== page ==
The Internet Is Exploding Over This Mind-Blowing “Walnut” Furniture Trick

published Feb 22, 2024
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Walnuts kernels on dark desk with color background, Whole walnut in wood vintage bowl.
Credit: Krasula

If you haven’t yet seen or heard of the mind-blowing “walnut trick” making its rounds on social media, buckle up. According to this viral reel by cleaning blogger Kait Schulhof (@acleanbee), “all you need to repair most scratches on a wooden surface” is a walnut and a little elbow grease. If it sounds too good to be true — it might just be. 

What Is the Walnut Trick?

In the video, Schulhof uses a walnut to scrub away scratches on a dining room table. The scratches seem to disappear, which she attributes to the oil released from the walnut. Following this sorcery, Schulhof mixes a homemade olive oil- and vinegar-based wood polish and applies it to the table. At the end of the video, the table looks brand-new. Magic, right?

I always have walnuts! I was immediately influenced and on the verge of trying it myself — until I scrolled down to read the comments. Ace Ackerman, a self-described “5th generation furniture restoration expert,” cautions that the effect is only temporary and the oils can actually deteriorate the wood over time, making it “soft enough to scratch off with your fingernail.” Scott Brown of Jackalope Design Co. agrees: “In the same way that [olive oil] will go bad in your pantry, it will go bad in wood! This will likely smell rancid very quickly … food oils are best not used on furniture.” 

These comments gave me pause, but I wondered if this could be a case of letting the perfect be the enemy of the good. Will the world end if I try the walnut trick on an IKEA table? Probably not. 

What Furniture Experts Think of the Walnut Trick

Just in case, I reached out to Piper Stewart and Julia Martin, DIY furniture upcyclers of Fig + Fern, to get their take on the hack. They confirm that the hack isn’t ideal. “While walnut oils can certainly darken some small spots, the scratch is really still there,” they say. Worse, “the fats from the nut can actually be known to make the lacquer crack down over time.”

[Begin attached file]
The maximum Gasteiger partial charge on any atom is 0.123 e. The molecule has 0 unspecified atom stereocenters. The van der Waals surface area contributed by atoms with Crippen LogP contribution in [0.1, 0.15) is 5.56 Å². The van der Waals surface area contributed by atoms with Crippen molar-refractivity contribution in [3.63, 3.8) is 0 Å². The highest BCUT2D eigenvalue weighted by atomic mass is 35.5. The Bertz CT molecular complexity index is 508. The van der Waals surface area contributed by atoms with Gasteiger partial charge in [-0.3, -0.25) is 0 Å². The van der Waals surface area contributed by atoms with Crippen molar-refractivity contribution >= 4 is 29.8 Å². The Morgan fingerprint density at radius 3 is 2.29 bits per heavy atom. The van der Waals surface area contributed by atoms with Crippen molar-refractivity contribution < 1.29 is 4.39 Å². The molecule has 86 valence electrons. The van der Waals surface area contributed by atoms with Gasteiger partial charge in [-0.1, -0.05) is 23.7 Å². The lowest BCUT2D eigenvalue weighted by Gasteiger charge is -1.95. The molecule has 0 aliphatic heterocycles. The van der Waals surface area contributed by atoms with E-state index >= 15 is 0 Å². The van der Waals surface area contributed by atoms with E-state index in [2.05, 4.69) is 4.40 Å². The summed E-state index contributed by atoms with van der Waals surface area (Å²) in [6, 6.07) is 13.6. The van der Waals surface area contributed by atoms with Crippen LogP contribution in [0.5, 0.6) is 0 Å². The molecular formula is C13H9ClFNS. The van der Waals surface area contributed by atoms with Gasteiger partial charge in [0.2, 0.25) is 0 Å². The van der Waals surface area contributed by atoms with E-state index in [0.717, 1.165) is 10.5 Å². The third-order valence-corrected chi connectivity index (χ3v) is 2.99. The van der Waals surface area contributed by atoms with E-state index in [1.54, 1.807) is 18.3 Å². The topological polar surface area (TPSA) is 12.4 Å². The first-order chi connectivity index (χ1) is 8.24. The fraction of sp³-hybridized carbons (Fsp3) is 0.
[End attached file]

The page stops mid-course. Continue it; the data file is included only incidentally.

I also contacted furniture restoration expert Ciera Booz-Richwine of Restore Reimagined, who made an excellent point I hadn’t considered: “If you plan on selling the piece, there are many people who have nut allergies, and a simple ‘hack’ can unfortunately be deadly to someone else.” Since many things I own eventually make their way to Facebook’s Buy Nothing pages, and plenty of my fellow Portlanders have allergies, I officially hit the brakes on this hack.  

Alternatives to the Walnut Trick

If you’re looking for a quick but safer fix, Stewart and Martin suggest trying furniture fill sticks and toner sprays. They “blend better and actually lift the scratches,” and come in over 50 unique shades, so you’re sure to find one that fits your table. Another hack they recommend for light scratches is steaming: Place a damp towel over table scratches and run an iron quickly over the top, being careful not to burn the towel. 

After talking to the experts, I’ve given up on the walnut trick, but it’s nice to know I don’t have to choose between the hack and a professional refinish. I’ve added the Mohawk filler stick and toner spray to my Amazon cart, and I’m saving my walnuts for Dolly Parton’s legendary pie instead. 

Buy: MOHAWK Fill Stick, $7.15